17. 17. Services Marketing Slide © 2010 by Lovelock & Wirtz Services Marketing 7/e Chapter 2 – Page 17 Components of Customer Expectations • wished-for level of service quality that customer believes can and should be delivered Desired Service Level • minimum acceptable level of service Adequate Service Level • service level that customer believes firm will actually deliver Predicted Service Level • Acceptable range of variations in service delivery Zone of Tolerance
  18. 18. Services Marketing Slide © 2010 by Lovelock & Wirtz Services Marketing 7/e Chapter 2 – Page 18 Purchase Decision  Purchase Decision: Possible alternatives are compared and evaluated, whereby the best option is selected  Simple if perceived risks are low and alternatives are clear  Complex when trade-offs increase  Trade-offs are often involved  After making a decision, the consumer moves into the service encounter stage
  19. 19. Services Marketing Slide © 2010 by Lovelock & Wirtz Services Marketing 7/e Chapter 2 – Page 19 Service Encounter Stage - Overview Pre-purchase Stage Service Encounter Stage Post-encounter Stage ● Service encounters range from high- to low-contact ● Understanding the servuction system ● Theater as a metaphor for service delivery: An integrative perspective  Service facilities  Personnel  Role and script theories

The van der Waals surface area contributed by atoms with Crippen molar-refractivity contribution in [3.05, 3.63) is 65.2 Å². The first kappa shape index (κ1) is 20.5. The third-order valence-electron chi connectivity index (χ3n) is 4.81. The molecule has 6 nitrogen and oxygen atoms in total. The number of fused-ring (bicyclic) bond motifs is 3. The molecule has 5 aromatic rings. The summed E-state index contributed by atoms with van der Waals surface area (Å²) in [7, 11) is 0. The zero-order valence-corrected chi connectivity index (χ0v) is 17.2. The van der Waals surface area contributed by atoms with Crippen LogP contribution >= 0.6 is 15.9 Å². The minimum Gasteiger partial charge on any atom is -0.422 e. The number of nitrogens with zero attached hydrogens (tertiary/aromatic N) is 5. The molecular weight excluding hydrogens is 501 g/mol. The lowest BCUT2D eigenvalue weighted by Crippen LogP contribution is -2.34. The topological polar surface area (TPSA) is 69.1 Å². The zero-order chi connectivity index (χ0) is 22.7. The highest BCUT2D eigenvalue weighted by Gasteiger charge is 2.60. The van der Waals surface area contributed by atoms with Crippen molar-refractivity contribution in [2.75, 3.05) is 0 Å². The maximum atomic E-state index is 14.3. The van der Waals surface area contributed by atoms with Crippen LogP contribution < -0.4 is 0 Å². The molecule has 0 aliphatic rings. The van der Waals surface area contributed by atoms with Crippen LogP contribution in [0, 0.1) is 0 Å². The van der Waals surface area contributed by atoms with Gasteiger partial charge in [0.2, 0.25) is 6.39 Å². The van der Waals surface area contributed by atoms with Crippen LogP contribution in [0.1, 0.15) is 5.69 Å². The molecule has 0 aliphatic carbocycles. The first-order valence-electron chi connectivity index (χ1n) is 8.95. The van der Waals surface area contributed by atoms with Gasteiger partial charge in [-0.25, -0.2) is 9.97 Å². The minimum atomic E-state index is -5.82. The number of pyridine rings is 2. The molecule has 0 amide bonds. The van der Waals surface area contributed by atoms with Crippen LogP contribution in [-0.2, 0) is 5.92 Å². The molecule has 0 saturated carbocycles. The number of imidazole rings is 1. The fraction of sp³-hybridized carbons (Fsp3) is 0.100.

20. 20. Services Marketing Slide © 2010 by Lovelock & Wirtz Services Marketing 7/e Chapter 2 – Page 20 Service Encounter Stage  Service encounter – a period of time during which a customer interacts directly with the service provider  Might be brief or extend over a period of time (e.g., a phone call or visit to the hospital)  Models and frameworks: 1. “Moments of Truth” – importance of managing touchpoints 2. High/low contact model – extent and nature of contact points 3. Servuction model – variations of interactions 4. Theater metaphor – “staging” service performances
  21. 21. Services Marketing Slide © 2010 by Lovelock & Wirtz Services Marketing 7/e Chapter 2 – Page 21 Moments of Truth “[W]e could say that the perceived quality is realized at the moment of truth, when the service provider and the service customer confront one another in the arena. At that moment they are very much on their own… It is the skill, the motivation, and the tools employed by the firm’s representative and the expectations and behavior of the client which together will create the service delivery process.” Richard Normann Service Management Consultant